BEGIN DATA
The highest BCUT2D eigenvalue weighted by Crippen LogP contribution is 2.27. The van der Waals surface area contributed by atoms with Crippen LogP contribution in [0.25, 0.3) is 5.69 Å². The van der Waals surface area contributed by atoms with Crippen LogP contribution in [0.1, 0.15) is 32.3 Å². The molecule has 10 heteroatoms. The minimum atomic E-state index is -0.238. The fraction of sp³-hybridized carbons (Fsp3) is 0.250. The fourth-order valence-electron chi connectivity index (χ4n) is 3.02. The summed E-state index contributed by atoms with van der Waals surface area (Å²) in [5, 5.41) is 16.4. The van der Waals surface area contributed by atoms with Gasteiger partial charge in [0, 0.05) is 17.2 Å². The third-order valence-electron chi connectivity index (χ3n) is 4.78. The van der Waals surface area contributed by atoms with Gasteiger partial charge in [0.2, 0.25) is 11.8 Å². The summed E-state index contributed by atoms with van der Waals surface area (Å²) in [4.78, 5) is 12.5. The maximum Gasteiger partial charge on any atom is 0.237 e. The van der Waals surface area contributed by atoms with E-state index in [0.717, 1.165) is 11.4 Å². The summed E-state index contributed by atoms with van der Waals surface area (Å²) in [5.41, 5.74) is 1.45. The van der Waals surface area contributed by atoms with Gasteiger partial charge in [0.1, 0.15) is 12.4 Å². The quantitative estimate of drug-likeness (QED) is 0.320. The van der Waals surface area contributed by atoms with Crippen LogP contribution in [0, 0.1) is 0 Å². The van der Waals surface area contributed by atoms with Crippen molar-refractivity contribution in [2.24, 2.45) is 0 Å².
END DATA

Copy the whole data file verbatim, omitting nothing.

The highest BCUT2D eigenvalue weighted by Crippen LogP contribution is 2.27. The van der Waals surface area contributed by atoms with Crippen LogP contribution in [0.25, 0.3) is 5.69 Å². The van der Waals surface area contributed by atoms with Crippen LogP contribution in [0.1, 0.15) is 32.3 Å². The molecule has 10 heteroatoms. The minimum atomic E-state index is -0.238. The fraction of sp³-hybridized carbons (Fsp3) is 0.250. The fourth-order valence-electron chi connectivity index (χ4n) is 3.02. The summed E-state index contributed by atoms with van der Waals surface area (Å²) in [5, 5.41) is 16.4. The van der Waals surface area contributed by atoms with Gasteiger partial charge in [0, 0.05) is 17.2 Å². The third-order valence-electron chi connectivity index (χ3n) is 4.78. The van der Waals surface area contributed by atoms with Gasteiger partial charge in [0.2, 0.25) is 11.8 Å². The summed E-state index contributed by atoms with van der Waals surface area (Å²) in [4.78, 5) is 12.5. The maximum Gasteiger partial charge on any atom is 0.237 e. The van der Waals surface area contributed by atoms with E-state index in [0.717, 1.165) is 11.4 Å². The summed E-state index contributed by atoms with van der Waals surface area (Å²) in [5.41, 5.74) is 1.45. The van der Waals surface area contributed by atoms with Gasteiger partial charge in [0.1, 0.15) is 12.4 Å². The quantitative estimate of drug-likeness (QED) is 0.320. The van der Waals surface area contributed by atoms with Crippen LogP contribution in [0, 0.1) is 0 Å². The van der Waals surface area contributed by atoms with Crippen molar-refractivity contribution in [2.24, 2.45) is 0 Å².